Payments System Board Annual Report – 2007 Risk in the Payments System

Over the past year, the Board has re-examined the risks that payment systems might pose to financial stability, focusing on systems where large values of payments are settled. In addition, the International Monetary Fund (IMF) finalised its report on Australia's high-value payment system, the Reserve Bank Information and Transfer System (RITS), conducted under the Financial Sector Assessment Program (FSAP).

Financial Sector Assessment Program

In October 2006, the IMF released the results of its assessment of Australia's real-time gross settlement (RTGS) system, RITS, against the Core Principles for Systemically Important Payment Systems (the Core Principles) (Table 9). This assessment was undertaken as part of the IMF's FSAP, and followed an earlier self-assessment by the Bank. The IMF concluded that RITS is a sound and efficient payment system and that it fully complies with all the relevant international standards. It also concluded that the Bank meets all of its responsibilities in applying the Core Principles. The full FSAP assessment of RITS is available in Australia: Financial Sector Assessment Program – Detailed Assessment of Observance of Standards and Codes, which can be found on the IMF's website, or through the Bank's website.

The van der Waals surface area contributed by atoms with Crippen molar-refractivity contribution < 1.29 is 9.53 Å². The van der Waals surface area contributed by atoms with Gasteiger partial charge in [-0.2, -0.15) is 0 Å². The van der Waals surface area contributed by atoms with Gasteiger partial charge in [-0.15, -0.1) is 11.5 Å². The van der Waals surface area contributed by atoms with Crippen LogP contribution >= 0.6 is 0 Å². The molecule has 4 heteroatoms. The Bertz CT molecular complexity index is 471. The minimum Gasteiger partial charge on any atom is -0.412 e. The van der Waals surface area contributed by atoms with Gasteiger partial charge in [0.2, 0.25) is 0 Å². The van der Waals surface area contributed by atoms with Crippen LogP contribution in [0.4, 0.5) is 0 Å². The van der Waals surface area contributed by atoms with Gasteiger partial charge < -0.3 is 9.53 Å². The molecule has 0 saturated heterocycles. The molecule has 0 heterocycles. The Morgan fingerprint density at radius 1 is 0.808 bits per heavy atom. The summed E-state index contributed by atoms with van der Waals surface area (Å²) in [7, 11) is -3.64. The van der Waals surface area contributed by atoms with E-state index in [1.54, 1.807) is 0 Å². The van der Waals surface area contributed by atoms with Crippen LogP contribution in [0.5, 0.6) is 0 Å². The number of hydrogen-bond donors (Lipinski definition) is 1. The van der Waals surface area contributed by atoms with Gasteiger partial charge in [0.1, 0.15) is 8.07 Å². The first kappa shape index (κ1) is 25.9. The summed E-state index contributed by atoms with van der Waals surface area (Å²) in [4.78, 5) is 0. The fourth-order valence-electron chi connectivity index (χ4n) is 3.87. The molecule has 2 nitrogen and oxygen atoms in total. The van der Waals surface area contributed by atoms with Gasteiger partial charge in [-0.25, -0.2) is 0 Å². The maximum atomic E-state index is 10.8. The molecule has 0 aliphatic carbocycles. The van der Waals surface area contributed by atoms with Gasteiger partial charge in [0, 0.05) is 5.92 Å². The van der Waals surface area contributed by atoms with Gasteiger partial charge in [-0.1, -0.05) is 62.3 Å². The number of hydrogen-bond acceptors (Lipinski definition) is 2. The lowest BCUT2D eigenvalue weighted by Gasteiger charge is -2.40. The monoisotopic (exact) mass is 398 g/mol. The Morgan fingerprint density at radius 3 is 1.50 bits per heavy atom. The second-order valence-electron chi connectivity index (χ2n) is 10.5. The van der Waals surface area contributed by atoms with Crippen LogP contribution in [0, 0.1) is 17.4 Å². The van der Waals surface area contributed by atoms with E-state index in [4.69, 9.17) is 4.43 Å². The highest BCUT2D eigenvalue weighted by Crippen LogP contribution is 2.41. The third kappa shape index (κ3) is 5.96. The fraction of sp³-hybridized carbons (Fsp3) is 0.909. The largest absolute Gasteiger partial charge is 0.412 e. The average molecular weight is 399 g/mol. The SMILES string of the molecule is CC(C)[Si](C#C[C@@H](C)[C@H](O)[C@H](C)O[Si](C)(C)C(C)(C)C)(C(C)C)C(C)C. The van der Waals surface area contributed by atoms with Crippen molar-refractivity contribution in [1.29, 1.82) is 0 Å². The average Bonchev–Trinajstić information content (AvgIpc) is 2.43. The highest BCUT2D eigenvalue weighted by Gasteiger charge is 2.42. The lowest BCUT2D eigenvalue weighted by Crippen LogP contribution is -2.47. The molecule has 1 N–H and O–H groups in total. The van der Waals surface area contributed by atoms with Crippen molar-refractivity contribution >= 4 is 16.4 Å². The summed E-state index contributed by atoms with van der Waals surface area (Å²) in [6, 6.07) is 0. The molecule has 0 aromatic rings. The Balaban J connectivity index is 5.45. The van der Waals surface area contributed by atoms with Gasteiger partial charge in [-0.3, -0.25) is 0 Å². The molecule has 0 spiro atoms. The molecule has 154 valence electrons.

As part of its assessment, the IMF also made a number of recommendations which it believed had the potential to further enhance Australia's compliance with the Core Principles. In particular, it recommended further consideration of issues related to legal risk, security, business continuity, pricing, consultation with participants, governance arrangements and oversight. The recommendations covered both policy and operational matters, and therefore were considered by both the Board and the relevant operational areas of the Bank. In some cases, changes were already in train at the time of the FSAP, while in others, changes to processes have been considered. The recommendations and the Bank's responses are summarised in Table 10.